22 C
Byron Shire
April 19, 2021

A dog can be a girl’s best friend – mine certainly was

Latest News

No accountability for proven police misconduct

On Australia Day in 1998, I was the legal observer for the ‘Nude Ain’t Rude’ rally at Belongil Beach.

Other News

HuskeeSwap launches in Lennox

An exciting initiative to keep coffee cups out of landfill launched in Lennox Head yesterday. Ballina Shire Council is backing the HuskeeSwap program with free coffees at different cafes in Lennox this week, for coffeeholics keen to try a new solution to a growing problem.

Byron and Ballina secure funds from Coastal and Estuary Grants

A coastal hazard assessment study and a coastal management program will be funded as the NSW Government announces over $100,000 for Byron and Ballina Shire Councils under the 2020-21 Coastal and Estuary Grants Program.

Sally Flannery discovers dark side of ‘Lovemore’

Since declaring her interest in running for Lismore Council, local woman Sally Flannery has been subjected to sustained attacks, both online and upon her property.

Step up, Ben

Martin Corben, Lennox Head With the cancellation of Bluesfest now would be a good time for the NSW state government’s...

Professor Graham Samuel says dementia care is personal

In a moving address to the National Press Club in Canberra yesterday, Dementia Australia Chair Professor Graham Samuel AC shared his personal experience of dementia – the anguish, bewilderment, frustration and torment experienced by his mother as she descended into the abyss of the disease.

Poor Council drains

Kate Anderson, Mullumbimby In response to and support of Kerry Gray’s and Robin Gracie’s letters Echo 31 March). The McGoughans Lane...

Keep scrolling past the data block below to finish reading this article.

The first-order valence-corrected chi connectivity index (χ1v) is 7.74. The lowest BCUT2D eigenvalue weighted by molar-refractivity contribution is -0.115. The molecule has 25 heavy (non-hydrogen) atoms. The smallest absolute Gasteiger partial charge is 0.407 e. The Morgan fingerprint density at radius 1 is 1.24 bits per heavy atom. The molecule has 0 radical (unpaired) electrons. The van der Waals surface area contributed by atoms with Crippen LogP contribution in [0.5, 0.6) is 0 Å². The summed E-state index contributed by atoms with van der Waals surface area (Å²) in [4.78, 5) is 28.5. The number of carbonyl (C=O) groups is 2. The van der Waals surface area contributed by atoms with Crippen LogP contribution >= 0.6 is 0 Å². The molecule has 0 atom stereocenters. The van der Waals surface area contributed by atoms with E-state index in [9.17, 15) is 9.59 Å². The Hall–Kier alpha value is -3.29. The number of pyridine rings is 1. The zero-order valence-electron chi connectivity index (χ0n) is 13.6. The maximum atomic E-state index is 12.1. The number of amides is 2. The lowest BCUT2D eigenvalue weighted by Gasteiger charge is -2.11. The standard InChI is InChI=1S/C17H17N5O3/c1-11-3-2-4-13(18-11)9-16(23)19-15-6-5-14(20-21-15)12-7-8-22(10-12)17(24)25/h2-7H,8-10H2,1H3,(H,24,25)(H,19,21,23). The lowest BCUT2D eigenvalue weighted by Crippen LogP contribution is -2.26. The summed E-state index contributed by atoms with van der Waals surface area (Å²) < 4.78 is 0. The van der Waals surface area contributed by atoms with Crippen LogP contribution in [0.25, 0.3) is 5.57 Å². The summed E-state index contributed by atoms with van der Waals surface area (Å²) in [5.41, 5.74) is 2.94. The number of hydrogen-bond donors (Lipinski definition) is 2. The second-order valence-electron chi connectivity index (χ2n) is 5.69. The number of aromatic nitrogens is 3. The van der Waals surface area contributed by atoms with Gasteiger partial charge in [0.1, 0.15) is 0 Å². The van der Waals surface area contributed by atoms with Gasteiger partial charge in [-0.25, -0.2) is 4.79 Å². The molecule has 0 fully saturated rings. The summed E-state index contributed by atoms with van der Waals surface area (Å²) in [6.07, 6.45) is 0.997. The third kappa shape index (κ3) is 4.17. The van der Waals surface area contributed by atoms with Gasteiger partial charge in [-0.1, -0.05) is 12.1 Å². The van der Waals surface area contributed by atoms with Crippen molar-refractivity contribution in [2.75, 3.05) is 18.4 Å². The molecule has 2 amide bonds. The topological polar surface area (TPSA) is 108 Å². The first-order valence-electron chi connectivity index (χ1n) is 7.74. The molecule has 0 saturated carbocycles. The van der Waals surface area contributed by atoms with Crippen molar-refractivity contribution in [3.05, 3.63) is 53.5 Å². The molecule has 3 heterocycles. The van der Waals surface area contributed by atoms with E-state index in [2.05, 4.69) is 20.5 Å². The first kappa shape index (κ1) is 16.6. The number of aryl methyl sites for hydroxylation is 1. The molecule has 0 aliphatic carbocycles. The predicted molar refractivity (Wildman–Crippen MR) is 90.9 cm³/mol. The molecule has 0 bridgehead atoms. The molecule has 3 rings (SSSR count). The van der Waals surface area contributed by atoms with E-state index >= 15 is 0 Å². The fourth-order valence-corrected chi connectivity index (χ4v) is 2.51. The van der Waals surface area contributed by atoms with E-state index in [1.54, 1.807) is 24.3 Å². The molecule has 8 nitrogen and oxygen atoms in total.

Molly and her new friend Skipper. Photo Jeff ‘Dogs Best Friend’ Dawson.

Molly Trevaskis

Teenagers have a lot to deal with these days. Keeping your grades up, fitting in to social standards, making friends and losing them. It’s not as simple as it used to be. Society tells you to be self-conscious about your body and worry about other people’s judgments.

We spend the entirety of our teenage years trying to be like everyone else. We’re expected to be beautiful, always smile, have a perfect body and never be rude. But not everyone is and that’s where it starts to hurt.

We are always told, ‘be yourself, but not like that’ and ‘you’re beautiful without makeup, but you still need to wear it.’ Commercials tell us if you’re a US size 2, you’re considered fat. There is so much pressure to be flawless and beautiful while doing well in school, keeping up a social life, worrying about the future, and trying to uphold a happy, smiley temperament.

After a while, it really gets to you. Some days, it makes me just want to hide in my room and never come back out. It makes me not want to talk to anyone or see anyone. I just want to be alone and wallow away in my own anxiety. But the only thing that kept me sane through all of it is my dog Boof.

He didn’t care if I wasn’t wearing my best clothes, if I’d said or done something I shouldn’t have, if I was tired, sad, excited, stressed or frustrated. I could come home every day to a huge grin and a wagging tail and forget about all the day’s troubles. I could cry with him, laugh with him and just play around with him because he totally accepted me as I was.